Saturday, September 13, 2008


September 13th, 2008

8:38 AM

Woke driven by ripples of hunger and sex. But dogs were pacing in the bedroom. S.B. was still shaking off the tireds. And there's always the chance Little Man will spring open our door. Popping in like some little jack-in-the-box.

One desire down. One to go.

Went into the kitchen. Stomach grumbling. Thought about fried eggs and toast and bacon. Looked at the clock. Little Man had faked us out. He was still in bed. I thought better of banging around pots and pans. Headed upstairs.

So, here I am. A rainy Saturday morning. At the keyboard. Stuck between writing and organizing writing. Obviously, I've decided to write. A few moments ago, however, I was going through old writing. Journal entries, poetry, short stories, unfinished business. Trying to put them in appropriate folders. There's a lot. And that's just this one hard drive. There's another hard drive filled with writing. But it crashed about a year ago. And as far as I can tell, three years of writing went down the tubes. Then there are the floppy disks. Compact disks. And boxes of paper. Thousands of pages. All I can be sure of is that I better work at it now or there'll be even more of a mess. More words lost. More time unaccounted for.

So, with sex reduced to a slight tingle in the nether-region and S.B. downstairs with Little Man in charge of breakfast, it's old Stevens. At it again. Hungry and still wrestling with the age old struggle. To write, or to write about writing?

The bitch about writing (and trying to write well) is that it takes time. Patience. It took me about five years to write "Pilgrim's Bay". Granted, I didn't know I was writing a novel at the outset. I felt like I was LIVING a novel, but what I was really doing was writing short stories. I was drinking a lot. Staying out late. Working full time. But I always made time for writing. And I kept at it. Story after story. Honing each one. Stripping them down. Defining the narrative voice. Until I had a group of stories that shared a theme, characters, a place. Then, I set to work putting them all together. I had to fill in the missing time. Create connections. Write the ending. And I had to do it all without it coming off as filler and forced connectivity. The ending was always in my head. I'd written it without paper and pen, without the keyboard, hundreds of times. It took the act of putting all the others parts together for me to realize that the ending in my head was the one for "Pilgrim's Bay".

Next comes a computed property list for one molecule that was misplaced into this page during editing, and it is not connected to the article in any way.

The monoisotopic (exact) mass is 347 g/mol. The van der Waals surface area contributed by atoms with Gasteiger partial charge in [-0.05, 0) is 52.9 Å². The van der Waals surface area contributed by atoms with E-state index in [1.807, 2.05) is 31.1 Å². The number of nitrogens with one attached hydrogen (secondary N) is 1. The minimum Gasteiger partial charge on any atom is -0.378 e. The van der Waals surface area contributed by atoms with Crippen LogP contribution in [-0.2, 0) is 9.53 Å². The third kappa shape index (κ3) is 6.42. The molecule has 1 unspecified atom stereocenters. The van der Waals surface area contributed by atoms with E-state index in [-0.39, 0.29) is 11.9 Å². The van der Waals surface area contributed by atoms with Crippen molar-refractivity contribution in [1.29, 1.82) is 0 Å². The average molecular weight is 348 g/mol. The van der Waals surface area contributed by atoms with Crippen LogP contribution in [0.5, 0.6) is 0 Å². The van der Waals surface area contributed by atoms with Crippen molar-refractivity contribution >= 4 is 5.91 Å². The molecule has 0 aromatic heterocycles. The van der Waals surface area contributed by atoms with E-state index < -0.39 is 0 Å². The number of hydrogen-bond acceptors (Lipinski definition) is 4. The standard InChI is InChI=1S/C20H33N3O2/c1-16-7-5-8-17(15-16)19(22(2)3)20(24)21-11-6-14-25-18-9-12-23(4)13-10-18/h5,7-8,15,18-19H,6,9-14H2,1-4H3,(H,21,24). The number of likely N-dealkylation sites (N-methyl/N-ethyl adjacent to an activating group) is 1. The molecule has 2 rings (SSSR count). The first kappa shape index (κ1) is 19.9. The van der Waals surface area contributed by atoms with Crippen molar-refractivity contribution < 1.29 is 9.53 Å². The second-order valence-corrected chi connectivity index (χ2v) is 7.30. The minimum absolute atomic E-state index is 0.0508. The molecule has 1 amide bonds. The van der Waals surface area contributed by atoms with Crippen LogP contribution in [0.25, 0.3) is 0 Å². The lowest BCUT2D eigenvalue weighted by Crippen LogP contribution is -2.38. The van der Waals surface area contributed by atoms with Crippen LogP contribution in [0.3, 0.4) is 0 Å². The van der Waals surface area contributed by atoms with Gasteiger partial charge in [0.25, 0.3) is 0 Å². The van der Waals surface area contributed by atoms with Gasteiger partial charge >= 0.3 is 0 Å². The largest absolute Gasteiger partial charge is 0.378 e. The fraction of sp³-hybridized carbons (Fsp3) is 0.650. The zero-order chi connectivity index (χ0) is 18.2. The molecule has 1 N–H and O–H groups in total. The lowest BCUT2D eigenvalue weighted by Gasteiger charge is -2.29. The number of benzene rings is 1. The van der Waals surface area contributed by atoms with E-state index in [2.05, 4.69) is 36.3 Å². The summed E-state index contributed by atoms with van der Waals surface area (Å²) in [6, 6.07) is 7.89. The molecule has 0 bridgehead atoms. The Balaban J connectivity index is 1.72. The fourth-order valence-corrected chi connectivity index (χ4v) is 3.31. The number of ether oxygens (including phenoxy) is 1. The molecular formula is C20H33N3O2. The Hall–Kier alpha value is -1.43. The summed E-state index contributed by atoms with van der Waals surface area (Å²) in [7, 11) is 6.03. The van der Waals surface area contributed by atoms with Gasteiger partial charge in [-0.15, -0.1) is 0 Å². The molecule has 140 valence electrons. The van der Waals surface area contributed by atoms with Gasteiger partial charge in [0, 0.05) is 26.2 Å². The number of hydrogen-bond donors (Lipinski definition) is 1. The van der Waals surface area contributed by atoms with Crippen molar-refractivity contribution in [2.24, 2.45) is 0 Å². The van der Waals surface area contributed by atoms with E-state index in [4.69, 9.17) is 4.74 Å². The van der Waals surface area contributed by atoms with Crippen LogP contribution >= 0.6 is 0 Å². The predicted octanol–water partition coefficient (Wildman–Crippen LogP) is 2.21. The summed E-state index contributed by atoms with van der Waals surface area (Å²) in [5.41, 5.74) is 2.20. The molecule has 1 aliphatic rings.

And there you have it. Something you've worked your ass of on for years. A piece of yourself. Of everything and everyone you have known up until that point in your life. The book is you. It is something you are proud of, but it is not something you feel you can shove down people's throats, share with strangers, and you certainly cannot expect anything of it. You know you will sell copies to friends and family. To the few die hards that have stuck with you over the years. But as much as you want fame and fortune, for professors to peg your book as REQUIRED READING for the courses they teach, you know that it is unlikely. A chance in a bazillion. Like throwing change into a wishing well. Waiting up for Santa Claus. Hoping to catch a glimpse of the Tooth Fairy.

There is nothing else to do, but know that you've done your best. There are other stories to write. Novels to live. Pages waiting for ink. The keys. And there is no reason to stop now. In it so deep. Pulling people under. Pushing people up. Splashing pennies into the ocean. Hoping your ripple will last.

At least a little while.

~ K.J.

(copyright 2008 by K.J. Stevens)

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